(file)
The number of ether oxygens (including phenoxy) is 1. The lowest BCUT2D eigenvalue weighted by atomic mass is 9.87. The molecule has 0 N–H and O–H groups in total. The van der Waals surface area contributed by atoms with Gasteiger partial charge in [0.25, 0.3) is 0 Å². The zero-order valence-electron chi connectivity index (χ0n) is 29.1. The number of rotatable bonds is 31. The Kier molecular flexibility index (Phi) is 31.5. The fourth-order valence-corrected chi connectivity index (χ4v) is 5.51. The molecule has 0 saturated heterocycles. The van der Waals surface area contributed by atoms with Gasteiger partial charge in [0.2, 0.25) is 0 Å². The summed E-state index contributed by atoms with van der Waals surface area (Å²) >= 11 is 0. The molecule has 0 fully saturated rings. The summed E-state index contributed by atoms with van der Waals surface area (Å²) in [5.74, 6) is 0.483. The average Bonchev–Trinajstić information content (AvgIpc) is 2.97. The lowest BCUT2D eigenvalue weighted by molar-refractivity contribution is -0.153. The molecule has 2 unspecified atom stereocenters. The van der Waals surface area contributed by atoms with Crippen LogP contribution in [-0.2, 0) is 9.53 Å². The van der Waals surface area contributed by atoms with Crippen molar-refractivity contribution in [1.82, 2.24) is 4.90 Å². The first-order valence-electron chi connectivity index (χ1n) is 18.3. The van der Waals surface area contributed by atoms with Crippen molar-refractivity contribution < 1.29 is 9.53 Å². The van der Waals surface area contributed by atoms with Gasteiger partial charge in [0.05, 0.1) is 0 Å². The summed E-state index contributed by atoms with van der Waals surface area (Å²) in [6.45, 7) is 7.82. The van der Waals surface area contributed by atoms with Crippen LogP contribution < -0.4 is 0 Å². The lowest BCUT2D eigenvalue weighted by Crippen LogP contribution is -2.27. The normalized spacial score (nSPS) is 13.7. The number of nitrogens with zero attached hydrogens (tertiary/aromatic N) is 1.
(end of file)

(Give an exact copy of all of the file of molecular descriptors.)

The number of ether oxygens (including phenoxy) is 1. The lowest BCUT2D eigenvalue weighted by atomic mass is 9.87. The molecule has 0 N–H and O–H groups in total. The van der Waals surface area contributed by atoms with Gasteiger partial charge in [0.25, 0.3) is 0 Å². The zero-order valence-electron chi connectivity index (χ0n) is 29.1. The number of rotatable bonds is 31. The Kier molecular flexibility index (Phi) is 31.5. The fourth-order valence-corrected chi connectivity index (χ4v) is 5.51. The molecule has 0 saturated heterocycles. The van der Waals surface area contributed by atoms with Gasteiger partial charge in [0.2, 0.25) is 0 Å². The summed E-state index contributed by atoms with van der Waals surface area (Å²) >= 11 is 0. The molecule has 0 fully saturated rings. The summed E-state index contributed by atoms with van der Waals surface area (Å²) in [5.74, 6) is 0.483. The average Bonchev–Trinajstić information content (AvgIpc) is 2.97. The lowest BCUT2D eigenvalue weighted by molar-refractivity contribution is -0.153. The molecule has 2 unspecified atom stereocenters. The van der Waals surface area contributed by atoms with Crippen LogP contribution in [-0.2, 0) is 9.53 Å². The van der Waals surface area contributed by atoms with Crippen molar-refractivity contribution in [1.82, 2.24) is 4.90 Å². The first-order valence-electron chi connectivity index (χ1n) is 18.3. The van der Waals surface area contributed by atoms with Crippen molar-refractivity contribution < 1.29 is 9.53 Å². The van der Waals surface area contributed by atoms with Gasteiger partial charge in [0.05, 0.1) is 0 Å². The summed E-state index contributed by atoms with van der Waals surface area (Å²) in [6.45, 7) is 7.82. The van der Waals surface area contributed by atoms with Crippen LogP contribution < -0.4 is 0 Å². The lowest BCUT2D eigenvalue weighted by Crippen LogP contribution is -2.27. The normalized spacial score (nSPS) is 13.7. The number of nitrogens with zero attached hydrogens (tertiary/aromatic N) is 1.